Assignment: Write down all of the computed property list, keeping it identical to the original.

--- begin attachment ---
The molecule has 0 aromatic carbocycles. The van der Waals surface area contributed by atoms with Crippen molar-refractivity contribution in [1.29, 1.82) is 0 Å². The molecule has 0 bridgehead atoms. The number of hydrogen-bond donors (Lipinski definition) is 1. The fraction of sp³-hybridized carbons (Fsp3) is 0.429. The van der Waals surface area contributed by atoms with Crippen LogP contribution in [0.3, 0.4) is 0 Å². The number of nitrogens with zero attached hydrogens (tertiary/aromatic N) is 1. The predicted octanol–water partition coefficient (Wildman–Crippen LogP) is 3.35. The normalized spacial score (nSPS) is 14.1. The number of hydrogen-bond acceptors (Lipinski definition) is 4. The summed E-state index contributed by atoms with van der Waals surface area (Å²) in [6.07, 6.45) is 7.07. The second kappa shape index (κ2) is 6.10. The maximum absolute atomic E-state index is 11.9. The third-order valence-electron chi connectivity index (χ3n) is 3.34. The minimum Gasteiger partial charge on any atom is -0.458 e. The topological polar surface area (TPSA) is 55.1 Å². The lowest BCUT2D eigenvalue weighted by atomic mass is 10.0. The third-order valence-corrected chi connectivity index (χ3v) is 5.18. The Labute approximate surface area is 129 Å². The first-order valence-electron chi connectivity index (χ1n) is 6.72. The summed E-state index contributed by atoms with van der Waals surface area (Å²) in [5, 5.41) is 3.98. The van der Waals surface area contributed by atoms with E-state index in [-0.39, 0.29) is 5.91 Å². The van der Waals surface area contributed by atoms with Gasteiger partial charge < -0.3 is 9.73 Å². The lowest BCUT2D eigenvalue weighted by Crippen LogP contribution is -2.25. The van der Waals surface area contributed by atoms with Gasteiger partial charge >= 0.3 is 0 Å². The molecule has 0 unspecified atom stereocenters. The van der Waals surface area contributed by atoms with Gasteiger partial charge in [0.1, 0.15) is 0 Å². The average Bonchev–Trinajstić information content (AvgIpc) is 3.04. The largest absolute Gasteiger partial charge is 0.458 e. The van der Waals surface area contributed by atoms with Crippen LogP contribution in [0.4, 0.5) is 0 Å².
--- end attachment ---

The molecule has 0 aromatic carbocycles. The van der Waals surface area contributed by atoms with Crippen molar-refractivity contribution in [1.29, 1.82) is 0 Å². The molecule has 0 bridgehead atoms. The number of hydrogen-bond donors (Lipinski definition) is 1. The fraction of sp³-hybridized carbons (Fsp3) is 0.429. The van der Waals surface area contributed by atoms with Crippen LogP contribution in [0.3, 0.4) is 0 Å². The number of nitrogens with zero attached hydrogens (tertiary/aromatic N) is 1. The predicted octanol–water partition coefficient (Wildman–Crippen LogP) is 3.35. The normalized spacial score (nSPS) is 14.1. The number of hydrogen-bond acceptors (Lipinski definition) is 4. The summed E-state index contributed by atoms with van der Waals surface area (Å²) in [6.07, 6.45) is 7.07. The second kappa shape index (κ2) is 6.10. The maximum absolute atomic E-state index is 11.9. The third-order valence-electron chi connectivity index (χ3n) is 3.34. The minimum Gasteiger partial charge on any atom is -0.458 e. The topological polar surface area (TPSA) is 55.1 Å². The lowest BCUT2D eigenvalue weighted by atomic mass is 10.0. The third-order valence-corrected chi connectivity index (χ3v) is 5.18. The Labute approximate surface area is 129 Å². The first-order valence-electron chi connectivity index (χ1n) is 6.72. The summed E-state index contributed by atoms with van der Waals surface area (Å²) in [5, 5.41) is 3.98. The van der Waals surface area contributed by atoms with E-state index in [-0.39, 0.29) is 5.91 Å². The van der Waals surface area contributed by atoms with Gasteiger partial charge < -0.3 is 9.73 Å². The lowest BCUT2D eigenvalue weighted by Crippen LogP contribution is -2.25. The van der Waals surface area contributed by atoms with Gasteiger partial charge >= 0.3 is 0 Å². The molecule has 0 unspecified atom stereocenters. The van der Waals surface area contributed by atoms with Gasteiger partial charge in [0.1, 0.15) is 0 Å². The average Bonchev–Trinajstić information content (AvgIpc) is 3.04. The largest absolute Gasteiger partial charge is 0.458 e. The van der Waals surface area contributed by atoms with Crippen LogP contribution in [0.4, 0.5) is 0 Å².